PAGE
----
The Swiss “burka ban” uses the law to dictate what women should wear and is problematic from a human rights perspective and “deeply regrettable,” the UN Human Rights office said Tuesday.
Ravina Shamdasani, a spokeswoman for the High Commissioner for Human Rights, was asked at a UN briefing to comment on the Swiss vote Sunday in favor of banning face coverings in public, including the burka or niqab worn by Muslim women, following a controversial referendum.
“The use of the law to dictate what women should wear is problematic from a human rights perspective. Women should not be forced to cover their faces,” she said.
“And this is deeply regrettable.”
The legal ban on face coverings will restrict women’s freedom to manifest their religion or beliefs and has a broader impact on their human rights, said Shamdasani, reading a prepared statement.
The national referendum dubbed the “burka ban,” launched in 2016 by a right-leaning initiative committee, was accepted by 51.2% of those who cast ballots with a participation of 51.4% of voters.
It passed despite opposition from the government and the national parliament, and will write the ban into the Swiss Constitution.
Shamdasani cited the International Covenant on Civil and Political Rights providing that the freedom to restrict the choice in what women wear can only be subjected to limitations necessary to protect public safety, order, health, or morals or the fundamental rights and freedoms of others.
“Vague justifications on how the wearing of face coverings would be a threat to safety, health or the rights of others cannot be considered a legitimate reason for such an invasive restriction of fundamental freedoms,” said the UN rights office spokeswoman.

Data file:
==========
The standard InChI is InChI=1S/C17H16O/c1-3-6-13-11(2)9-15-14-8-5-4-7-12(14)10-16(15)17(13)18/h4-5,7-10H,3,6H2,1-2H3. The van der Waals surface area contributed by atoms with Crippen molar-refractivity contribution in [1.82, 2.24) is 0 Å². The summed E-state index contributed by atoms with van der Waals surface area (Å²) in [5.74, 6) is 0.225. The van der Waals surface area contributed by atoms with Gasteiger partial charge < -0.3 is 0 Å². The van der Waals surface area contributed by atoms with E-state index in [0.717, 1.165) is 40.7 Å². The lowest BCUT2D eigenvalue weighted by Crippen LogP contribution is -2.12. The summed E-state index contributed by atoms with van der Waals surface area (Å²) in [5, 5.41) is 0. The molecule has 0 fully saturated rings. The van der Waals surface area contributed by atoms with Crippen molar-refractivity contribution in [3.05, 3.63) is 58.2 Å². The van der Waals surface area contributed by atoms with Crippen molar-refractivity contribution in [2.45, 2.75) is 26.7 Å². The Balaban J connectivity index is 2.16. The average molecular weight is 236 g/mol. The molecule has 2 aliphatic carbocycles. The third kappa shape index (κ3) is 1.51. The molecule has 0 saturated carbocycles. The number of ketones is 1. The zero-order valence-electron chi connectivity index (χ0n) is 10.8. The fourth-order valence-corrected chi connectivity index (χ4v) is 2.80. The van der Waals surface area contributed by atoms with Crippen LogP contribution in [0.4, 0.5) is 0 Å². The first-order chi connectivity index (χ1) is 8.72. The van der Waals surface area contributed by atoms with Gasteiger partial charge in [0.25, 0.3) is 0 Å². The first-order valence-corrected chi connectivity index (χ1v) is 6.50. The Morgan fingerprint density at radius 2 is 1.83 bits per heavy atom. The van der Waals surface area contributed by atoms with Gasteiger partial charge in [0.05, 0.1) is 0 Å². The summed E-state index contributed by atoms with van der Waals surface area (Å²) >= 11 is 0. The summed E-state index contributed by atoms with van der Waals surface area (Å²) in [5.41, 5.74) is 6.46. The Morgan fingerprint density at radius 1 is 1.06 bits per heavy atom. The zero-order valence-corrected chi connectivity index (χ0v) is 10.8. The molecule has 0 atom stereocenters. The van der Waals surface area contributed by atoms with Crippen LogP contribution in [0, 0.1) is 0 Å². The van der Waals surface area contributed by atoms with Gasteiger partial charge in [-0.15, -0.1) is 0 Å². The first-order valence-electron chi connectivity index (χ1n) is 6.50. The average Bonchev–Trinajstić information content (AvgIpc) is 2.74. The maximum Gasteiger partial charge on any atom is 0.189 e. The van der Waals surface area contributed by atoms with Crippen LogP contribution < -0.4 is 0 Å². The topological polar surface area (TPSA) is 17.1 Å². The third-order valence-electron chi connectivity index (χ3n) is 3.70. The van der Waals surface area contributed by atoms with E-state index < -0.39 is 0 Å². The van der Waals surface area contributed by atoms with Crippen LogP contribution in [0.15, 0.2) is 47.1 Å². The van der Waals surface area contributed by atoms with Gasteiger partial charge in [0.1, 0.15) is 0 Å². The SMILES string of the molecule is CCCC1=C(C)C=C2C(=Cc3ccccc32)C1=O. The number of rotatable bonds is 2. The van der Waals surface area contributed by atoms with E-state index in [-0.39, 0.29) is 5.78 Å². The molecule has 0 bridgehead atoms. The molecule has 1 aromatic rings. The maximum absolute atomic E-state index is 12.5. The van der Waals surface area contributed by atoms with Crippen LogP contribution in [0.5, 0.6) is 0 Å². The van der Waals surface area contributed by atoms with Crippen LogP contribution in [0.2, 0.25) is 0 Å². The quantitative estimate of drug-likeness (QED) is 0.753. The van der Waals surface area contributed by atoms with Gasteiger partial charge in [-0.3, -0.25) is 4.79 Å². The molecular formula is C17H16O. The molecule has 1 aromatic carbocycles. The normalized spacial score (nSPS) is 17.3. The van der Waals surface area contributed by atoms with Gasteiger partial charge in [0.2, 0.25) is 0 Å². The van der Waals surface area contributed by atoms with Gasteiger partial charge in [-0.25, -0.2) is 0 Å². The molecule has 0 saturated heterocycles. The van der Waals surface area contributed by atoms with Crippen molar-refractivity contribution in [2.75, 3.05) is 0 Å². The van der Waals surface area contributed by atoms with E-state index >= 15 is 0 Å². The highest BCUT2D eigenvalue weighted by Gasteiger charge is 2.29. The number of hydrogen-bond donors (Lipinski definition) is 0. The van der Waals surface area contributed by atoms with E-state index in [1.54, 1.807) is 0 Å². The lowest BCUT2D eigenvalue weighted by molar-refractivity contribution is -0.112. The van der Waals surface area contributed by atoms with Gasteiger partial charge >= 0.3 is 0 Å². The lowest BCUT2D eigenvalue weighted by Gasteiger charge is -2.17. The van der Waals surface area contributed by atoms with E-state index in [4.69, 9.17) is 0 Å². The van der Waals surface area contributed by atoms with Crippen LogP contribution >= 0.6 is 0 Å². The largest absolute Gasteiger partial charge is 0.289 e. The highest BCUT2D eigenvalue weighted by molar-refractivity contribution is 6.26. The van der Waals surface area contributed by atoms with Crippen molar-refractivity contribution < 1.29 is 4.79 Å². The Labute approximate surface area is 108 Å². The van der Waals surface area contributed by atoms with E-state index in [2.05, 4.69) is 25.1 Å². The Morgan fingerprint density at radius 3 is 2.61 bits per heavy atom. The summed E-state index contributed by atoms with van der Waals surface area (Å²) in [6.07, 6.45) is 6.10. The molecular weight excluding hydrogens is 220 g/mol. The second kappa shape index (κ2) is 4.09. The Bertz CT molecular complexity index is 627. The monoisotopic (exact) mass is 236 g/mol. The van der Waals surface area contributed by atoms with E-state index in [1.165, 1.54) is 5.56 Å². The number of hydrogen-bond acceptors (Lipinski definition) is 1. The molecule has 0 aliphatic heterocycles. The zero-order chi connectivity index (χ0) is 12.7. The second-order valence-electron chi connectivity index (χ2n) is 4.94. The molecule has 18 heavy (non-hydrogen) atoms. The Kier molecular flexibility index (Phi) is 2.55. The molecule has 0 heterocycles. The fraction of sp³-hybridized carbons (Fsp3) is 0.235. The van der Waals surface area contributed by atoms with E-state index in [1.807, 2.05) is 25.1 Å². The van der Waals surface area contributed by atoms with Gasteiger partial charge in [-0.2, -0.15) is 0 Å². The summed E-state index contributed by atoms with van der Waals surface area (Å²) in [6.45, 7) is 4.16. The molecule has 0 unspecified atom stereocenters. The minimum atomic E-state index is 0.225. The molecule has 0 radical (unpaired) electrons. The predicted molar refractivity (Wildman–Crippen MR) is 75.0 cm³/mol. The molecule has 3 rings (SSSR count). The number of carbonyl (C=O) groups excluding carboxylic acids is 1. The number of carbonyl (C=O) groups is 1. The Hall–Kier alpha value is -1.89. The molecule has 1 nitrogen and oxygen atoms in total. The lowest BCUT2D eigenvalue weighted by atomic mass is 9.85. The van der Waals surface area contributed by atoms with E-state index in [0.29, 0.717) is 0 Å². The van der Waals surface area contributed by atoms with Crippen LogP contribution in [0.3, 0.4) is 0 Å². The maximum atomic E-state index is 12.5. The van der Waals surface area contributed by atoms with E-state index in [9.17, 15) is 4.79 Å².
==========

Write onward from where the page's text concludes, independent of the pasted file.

She said arguments in favor of such bans in some European countries, including Switzerland, “question the free agency of women who wear face coverings.”
The ban also punishes some women “further for something that – in those cases where that argument is true — is beyond their control.”
Germany, Austria, Denmark, France, Belgium, Latvia, and Bulgaria have bans on facial coverings.
Shamdasani said irrespective of whether the veil is imposed on a woman by her spouse or family members, or self-imposed adhering to her religious or cultural beliefs, banning it will lead to further marginalization and exclusion from public life.
“This comes at a time when Muslim women in Europe are already reporting increased discrimination, stereotyping, hostility, and in some cases, even physical violence because of their clothing,” said Shamdasani.
“We note and appreciate the fact that the Swiss federal government opposed this initiative and proposed an acceptable alternative solution,” she said.
However, now that the initiative has passed, and after a political publicity campaign “with strong xenophobic undertones,” Switzerland is joining the small number of countries where active discrimination against Muslim women is now sanctioned by law.
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